Socioeconomic Status Plays A Key Role In Brain Development

The socioeconomic status of a child is playing a larger role in brain development than you would expect.
Joseph Wolkin

A new study in the JNeurosci journal is revealing fresh information about the developing human brains in toddlers.

The research breaks down the relationship between socioeconomic status and a child's brain anatomy. The results demonstrated that there is a correlation between the two, specifically in the size and surface area in parts of the brain that involve cognitive functions.


The study identifies that there are even areas of the brain that showcase the exact relationship between the socioeconomic status (SES) of children and their IQs.

The thalamus and striatum are two major brain regions that showcase this relationship. They found that the higher the socioeconomic status in a child, the larger the volume for these two parts of the brain.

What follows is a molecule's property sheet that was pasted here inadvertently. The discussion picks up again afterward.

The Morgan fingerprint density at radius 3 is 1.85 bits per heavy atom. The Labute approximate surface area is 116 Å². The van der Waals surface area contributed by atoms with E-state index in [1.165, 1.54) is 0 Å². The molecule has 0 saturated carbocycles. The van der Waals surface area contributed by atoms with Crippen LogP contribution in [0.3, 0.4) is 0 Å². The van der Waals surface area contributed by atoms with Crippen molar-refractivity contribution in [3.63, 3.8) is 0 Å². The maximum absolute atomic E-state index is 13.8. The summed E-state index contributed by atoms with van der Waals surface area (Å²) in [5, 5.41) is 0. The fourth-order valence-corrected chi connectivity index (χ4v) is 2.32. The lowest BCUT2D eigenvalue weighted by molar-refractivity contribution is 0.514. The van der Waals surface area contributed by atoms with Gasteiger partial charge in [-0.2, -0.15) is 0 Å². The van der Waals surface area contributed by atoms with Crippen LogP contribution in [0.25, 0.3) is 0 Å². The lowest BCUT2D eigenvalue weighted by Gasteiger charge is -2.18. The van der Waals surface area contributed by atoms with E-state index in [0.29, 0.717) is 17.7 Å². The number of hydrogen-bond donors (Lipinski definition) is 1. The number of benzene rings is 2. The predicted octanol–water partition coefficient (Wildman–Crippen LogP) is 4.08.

With this new information, the research team believes the correlation "could clarify the processes by which SES becomes associated with a range of life outcomes, and ultimately inform efforts to minimize SES-related variation in health and achievement."

How Did They Figure It Out?

The researchers are from the National Institute of Mental Health. They analyzed brain scans of individuals over time from the ages of 5 to 25. 

The team compared the brain data with a parent's educational career and job. Then, they used the participants' IQ to show that there is indeed a relationship between the two.

In the future, this correlation might make things clearer when it comes to figuring out life outcomes. This is a key portion of sociology that will certainly help researchers in the future inform people of ways to help children with brain development.

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